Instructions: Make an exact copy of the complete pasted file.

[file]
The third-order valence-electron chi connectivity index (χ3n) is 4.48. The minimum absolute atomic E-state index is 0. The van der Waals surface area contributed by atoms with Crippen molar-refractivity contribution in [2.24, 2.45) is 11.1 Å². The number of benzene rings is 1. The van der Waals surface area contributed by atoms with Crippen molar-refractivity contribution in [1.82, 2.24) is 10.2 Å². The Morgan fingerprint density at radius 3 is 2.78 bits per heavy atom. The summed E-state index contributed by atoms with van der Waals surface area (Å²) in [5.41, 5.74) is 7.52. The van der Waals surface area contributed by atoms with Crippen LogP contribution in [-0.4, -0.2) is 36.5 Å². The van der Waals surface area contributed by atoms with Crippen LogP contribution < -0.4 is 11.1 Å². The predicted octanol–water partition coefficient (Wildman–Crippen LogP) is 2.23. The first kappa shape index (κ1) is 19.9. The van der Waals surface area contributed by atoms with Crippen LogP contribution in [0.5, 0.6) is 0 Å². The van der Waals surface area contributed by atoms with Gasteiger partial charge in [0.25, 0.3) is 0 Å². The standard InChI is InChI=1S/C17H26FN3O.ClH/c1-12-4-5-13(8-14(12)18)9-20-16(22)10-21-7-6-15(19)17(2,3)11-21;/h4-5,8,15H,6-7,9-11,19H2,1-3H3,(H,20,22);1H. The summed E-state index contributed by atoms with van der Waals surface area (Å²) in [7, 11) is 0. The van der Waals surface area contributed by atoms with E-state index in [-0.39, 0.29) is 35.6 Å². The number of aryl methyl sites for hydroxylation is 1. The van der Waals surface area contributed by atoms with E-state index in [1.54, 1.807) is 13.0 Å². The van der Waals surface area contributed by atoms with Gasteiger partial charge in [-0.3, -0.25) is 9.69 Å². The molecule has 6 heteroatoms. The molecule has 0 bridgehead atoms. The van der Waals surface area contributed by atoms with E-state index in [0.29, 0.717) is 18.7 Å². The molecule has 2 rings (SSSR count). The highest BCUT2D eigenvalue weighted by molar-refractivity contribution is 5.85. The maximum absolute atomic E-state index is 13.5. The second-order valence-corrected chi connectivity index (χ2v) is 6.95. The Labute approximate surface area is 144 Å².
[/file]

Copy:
The third-order valence-electron chi connectivity index (χ3n) is 4.48. The minimum absolute atomic E-state index is 0. The van der Waals surface area contributed by atoms with Crippen molar-refractivity contribution in [2.24, 2.45) is 11.1 Å². The number of benzene rings is 1. The van der Waals surface area contributed by atoms with Crippen molar-refractivity contribution in [1.82, 2.24) is 10.2 Å². The Morgan fingerprint density at radius 3 is 2.78 bits per heavy atom. The summed E-state index contributed by atoms with van der Waals surface area (Å²) in [5.41, 5.74) is 7.52. The van der Waals surface area contributed by atoms with Crippen LogP contribution in [-0.4, -0.2) is 36.5 Å². The van der Waals surface area contributed by atoms with Crippen LogP contribution < -0.4 is 11.1 Å². The predicted octanol–water partition coefficient (Wildman–Crippen LogP) is 2.23. The first kappa shape index (κ1) is 19.9. The van der Waals surface area contributed by atoms with Crippen LogP contribution in [0.5, 0.6) is 0 Å². The van der Waals surface area contributed by atoms with Gasteiger partial charge in [0.25, 0.3) is 0 Å². The standard InChI is InChI=1S/C17H26FN3O.ClH/c1-12-4-5-13(8-14(12)18)9-20-16(22)10-21-7-6-15(19)17(2,3)11-21;/h4-5,8,15H,6-7,9-11,19H2,1-3H3,(H,20,22);1H. The summed E-state index contributed by atoms with van der Waals surface area (Å²) in [7, 11) is 0. The van der Waals surface area contributed by atoms with E-state index in [-0.39, 0.29) is 35.6 Å². The number of aryl methyl sites for hydroxylation is 1. The van der Waals surface area contributed by atoms with E-state index in [1.54, 1.807) is 13.0 Å². The van der Waals surface area contributed by atoms with Gasteiger partial charge in [-0.3, -0.25) is 9.69 Å². The molecule has 6 heteroatoms. The molecule has 0 bridgehead atoms. The van der Waals surface area contributed by atoms with E-state index in [0.29, 0.717) is 18.7 Å². The molecule has 2 rings (SSSR count). The highest BCUT2D eigenvalue weighted by molar-refractivity contribution is 5.85. The maximum absolute atomic E-state index is 13.5. The second-order valence-corrected chi connectivity index (χ2v) is 6.95. The Labute approximate surface area is 144 Å².